In briefFederal Reserve Chairman Jerome Powell was asked about the sudden rise in value of some assets, such as Dogecoin (DOGE). He suggested that some things are “a bit frothy,” an investment term that means the asset value is becoming detached from its intrinsic value.
For all the hype around the sizable gains posted by the market-leading Bitcoin and Ethereum in recent months, it’s actually a goofy meme coin that has had one of the most meteoric rises so far in 2021. And now Dogecoin (DOGE) has even drawn comment from United States Federal Reserve Chairman Jerome Powell.
During a streaming press conference yesterday, Yahoo Finance reporter Brian Cheung asked the Chairman whether recent market events—including the GameStop stock surge and Dogecoin’s massive value increase—suggested a relationship between low rates and easier monetary policy towards such things. Cheung also asked if the Fed was concerned about financial stability, given such wild price swings.
“Some of the asset prices are high. You are seeing things in the capital markets that are a bit frothy. That’s a fact,” Fed Chair Powell says in response to a question from @bcheungz. “The overall financial stability picture is mixed, but on balance it’s manageable.” pic.twitter.com/6ZbiFDIQmW
— Yahoo Finance (@YahooFinance) April 28, 2021
“Some of the asset prices are high. You are seeing things in the capital markets that are a bit frothy. That’s a fact,” Powell responded. “I won’t say it has nothing to do with monetary policy, but it also has a tremendous amount to do with vaccination and reopening of the economy.”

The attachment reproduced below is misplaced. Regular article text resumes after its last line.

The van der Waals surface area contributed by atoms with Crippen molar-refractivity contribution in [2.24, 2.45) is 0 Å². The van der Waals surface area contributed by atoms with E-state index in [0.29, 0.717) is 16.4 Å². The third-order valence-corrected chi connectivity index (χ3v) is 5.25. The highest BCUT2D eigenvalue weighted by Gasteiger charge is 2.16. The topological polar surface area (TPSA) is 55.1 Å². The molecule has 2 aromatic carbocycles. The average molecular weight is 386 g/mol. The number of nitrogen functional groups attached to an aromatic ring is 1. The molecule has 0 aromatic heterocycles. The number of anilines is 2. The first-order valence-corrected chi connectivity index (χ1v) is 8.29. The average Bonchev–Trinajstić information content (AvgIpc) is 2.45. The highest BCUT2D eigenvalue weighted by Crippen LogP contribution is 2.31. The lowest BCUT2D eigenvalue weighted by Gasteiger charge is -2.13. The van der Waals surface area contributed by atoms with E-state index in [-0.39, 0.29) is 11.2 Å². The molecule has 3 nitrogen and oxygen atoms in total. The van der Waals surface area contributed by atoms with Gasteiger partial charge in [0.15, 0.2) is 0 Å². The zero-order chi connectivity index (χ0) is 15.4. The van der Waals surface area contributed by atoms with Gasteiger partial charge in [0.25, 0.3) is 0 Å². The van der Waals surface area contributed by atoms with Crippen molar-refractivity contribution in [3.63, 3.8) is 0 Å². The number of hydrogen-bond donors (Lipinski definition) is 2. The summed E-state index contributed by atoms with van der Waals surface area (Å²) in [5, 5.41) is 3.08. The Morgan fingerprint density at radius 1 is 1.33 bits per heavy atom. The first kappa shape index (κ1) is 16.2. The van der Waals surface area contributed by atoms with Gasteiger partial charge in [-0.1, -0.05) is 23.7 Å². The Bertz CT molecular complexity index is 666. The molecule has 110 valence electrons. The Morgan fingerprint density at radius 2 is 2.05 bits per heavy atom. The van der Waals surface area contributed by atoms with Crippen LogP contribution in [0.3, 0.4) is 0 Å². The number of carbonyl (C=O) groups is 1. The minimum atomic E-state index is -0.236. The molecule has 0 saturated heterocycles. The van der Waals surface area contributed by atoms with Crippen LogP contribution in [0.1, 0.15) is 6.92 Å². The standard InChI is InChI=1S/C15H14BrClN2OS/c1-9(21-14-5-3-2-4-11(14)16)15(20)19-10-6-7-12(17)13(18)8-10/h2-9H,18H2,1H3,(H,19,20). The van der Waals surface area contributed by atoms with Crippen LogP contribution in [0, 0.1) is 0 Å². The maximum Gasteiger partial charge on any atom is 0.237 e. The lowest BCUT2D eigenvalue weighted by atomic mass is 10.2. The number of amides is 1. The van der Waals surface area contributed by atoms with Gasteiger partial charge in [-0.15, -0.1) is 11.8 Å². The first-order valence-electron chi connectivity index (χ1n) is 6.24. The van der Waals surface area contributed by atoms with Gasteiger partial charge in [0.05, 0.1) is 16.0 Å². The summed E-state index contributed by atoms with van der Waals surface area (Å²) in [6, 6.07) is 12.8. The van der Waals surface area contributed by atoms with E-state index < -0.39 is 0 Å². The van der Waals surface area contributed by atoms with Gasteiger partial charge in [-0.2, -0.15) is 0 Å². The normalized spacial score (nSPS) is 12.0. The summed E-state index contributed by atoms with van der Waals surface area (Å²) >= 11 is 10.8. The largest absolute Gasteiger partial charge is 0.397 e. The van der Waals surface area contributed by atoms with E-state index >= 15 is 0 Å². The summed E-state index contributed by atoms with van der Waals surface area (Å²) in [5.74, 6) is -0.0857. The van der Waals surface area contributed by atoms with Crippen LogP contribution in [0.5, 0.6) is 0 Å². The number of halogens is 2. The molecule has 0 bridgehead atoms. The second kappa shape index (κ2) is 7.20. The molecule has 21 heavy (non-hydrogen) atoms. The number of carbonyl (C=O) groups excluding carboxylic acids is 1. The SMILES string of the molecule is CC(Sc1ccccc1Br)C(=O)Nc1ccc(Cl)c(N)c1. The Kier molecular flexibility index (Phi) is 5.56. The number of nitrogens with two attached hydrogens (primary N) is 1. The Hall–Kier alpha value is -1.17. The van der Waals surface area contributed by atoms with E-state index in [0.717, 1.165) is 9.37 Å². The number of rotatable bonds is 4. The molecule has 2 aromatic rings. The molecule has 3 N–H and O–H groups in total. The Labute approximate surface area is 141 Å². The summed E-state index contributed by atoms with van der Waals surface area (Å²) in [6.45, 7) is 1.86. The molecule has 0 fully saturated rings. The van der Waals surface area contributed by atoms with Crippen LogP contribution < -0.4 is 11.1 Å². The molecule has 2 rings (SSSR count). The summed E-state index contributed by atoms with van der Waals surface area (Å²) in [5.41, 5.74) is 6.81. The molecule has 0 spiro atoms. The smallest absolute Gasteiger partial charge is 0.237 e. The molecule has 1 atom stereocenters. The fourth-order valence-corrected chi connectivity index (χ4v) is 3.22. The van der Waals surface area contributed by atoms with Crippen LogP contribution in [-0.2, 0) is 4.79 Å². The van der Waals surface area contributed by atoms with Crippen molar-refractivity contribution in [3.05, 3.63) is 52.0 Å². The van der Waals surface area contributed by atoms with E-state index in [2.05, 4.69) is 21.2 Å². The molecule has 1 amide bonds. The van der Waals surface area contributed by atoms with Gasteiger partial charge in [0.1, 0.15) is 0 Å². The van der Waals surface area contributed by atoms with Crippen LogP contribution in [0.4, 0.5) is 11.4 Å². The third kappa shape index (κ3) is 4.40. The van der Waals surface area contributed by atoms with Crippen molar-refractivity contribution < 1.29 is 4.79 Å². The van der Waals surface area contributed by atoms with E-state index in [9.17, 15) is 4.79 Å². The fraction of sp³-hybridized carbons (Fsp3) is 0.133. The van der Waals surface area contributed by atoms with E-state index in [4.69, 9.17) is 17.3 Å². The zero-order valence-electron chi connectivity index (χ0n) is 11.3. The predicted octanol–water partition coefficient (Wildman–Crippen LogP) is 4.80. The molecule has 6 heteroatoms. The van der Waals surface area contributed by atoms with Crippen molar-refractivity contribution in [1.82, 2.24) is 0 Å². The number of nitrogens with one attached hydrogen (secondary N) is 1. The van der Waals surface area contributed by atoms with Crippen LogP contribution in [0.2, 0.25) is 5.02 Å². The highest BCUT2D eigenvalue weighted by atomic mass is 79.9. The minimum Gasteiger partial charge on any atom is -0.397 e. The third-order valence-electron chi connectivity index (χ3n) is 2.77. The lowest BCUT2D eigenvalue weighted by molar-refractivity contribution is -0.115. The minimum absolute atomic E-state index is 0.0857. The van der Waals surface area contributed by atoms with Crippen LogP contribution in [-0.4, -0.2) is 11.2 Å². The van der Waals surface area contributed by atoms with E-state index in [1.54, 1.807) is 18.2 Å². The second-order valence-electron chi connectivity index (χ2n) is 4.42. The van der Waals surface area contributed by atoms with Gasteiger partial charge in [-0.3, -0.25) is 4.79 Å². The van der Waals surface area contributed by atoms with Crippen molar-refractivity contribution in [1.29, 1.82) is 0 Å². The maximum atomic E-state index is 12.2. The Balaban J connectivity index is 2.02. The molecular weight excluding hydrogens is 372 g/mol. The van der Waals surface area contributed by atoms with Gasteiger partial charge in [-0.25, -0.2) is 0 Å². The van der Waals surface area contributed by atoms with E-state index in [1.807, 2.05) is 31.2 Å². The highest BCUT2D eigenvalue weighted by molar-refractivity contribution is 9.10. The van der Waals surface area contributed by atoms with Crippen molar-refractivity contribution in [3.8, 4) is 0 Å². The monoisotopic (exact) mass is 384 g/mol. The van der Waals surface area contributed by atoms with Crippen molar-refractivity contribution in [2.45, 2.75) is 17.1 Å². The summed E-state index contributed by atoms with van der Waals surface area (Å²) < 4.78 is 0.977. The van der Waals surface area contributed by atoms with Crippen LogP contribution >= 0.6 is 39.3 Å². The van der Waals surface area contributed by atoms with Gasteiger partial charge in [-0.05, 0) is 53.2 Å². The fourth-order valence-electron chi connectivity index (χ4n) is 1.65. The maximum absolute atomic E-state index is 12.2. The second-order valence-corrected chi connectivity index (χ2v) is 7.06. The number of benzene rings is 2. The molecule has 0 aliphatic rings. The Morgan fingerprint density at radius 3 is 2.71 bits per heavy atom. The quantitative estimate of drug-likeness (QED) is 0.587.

“Froth” is an investment term that suggests that an asset price is no longer in line with its intrinsic value. It is typically used when the price of an asset rises past its objective value. It can be a precursor to a market bubble popping, something that longtime crypto enthusiasts know well given the early 2018 market crash, and points to overconfident investors attempting to push an asset’s value beyond what it is reasonably worth.
In Powell’s view, the United States’ monetary policy—including low interest rates and recent COVID-19 stimulus payments—has played a part in such asset value rises. However, he also sees renewed market participation from people getting their COVID vaccines, spending money, and returning to pre-pandemic habits and activities.
Dogecoin’s value has skyrocketed from less than $0.01 per coin in January up to a peak price just under $0.42 earlier this month. The rise has been spurred by high-profile backers such as Tesla CEO Elon Musk—whose tweets consistently lead to a price boost—and billionaire investor Mark Cuban, whose Dallas Mavericks NBA team began accepting Dogecoin as a payment option for team merchandise in March.
This week, Cuban tweeted that mobile trading platform Robinhood, which doesn’t currently let users withdraw or spend the DOGE they buy within the popular app, is holding back further growth of the meme coin. Cuban points to the Mavericks’ success with Dogecoin orders, with an estimated 6,000 such purchases expected for the month of April, as evidence that DOGE is a cryptocurrency that people actually want to spend rather than simply hold for future value.
Still, the investment definition of “froth” can’t help but recall last week’s so-called “Doge Day,” a social media-led effort by Dogecoin investors to further push the value of the coin to $1 or more on April 20. The plan backfired: ultimately, the price of Dogecoin fell 20% within 24 hours.
Still, at a current price of $0.31, Dogecoin is up 469% over the last 30 days, per Nomics, and is worth 31 times more than it was just before the price jumped in late January. Froth or not, that has a lot of investors high on the so-called “joke” cryptocurrency right now.
The views and opinions expressed by the author are for informational purposes only and do not constitute financial, investment, or other advice.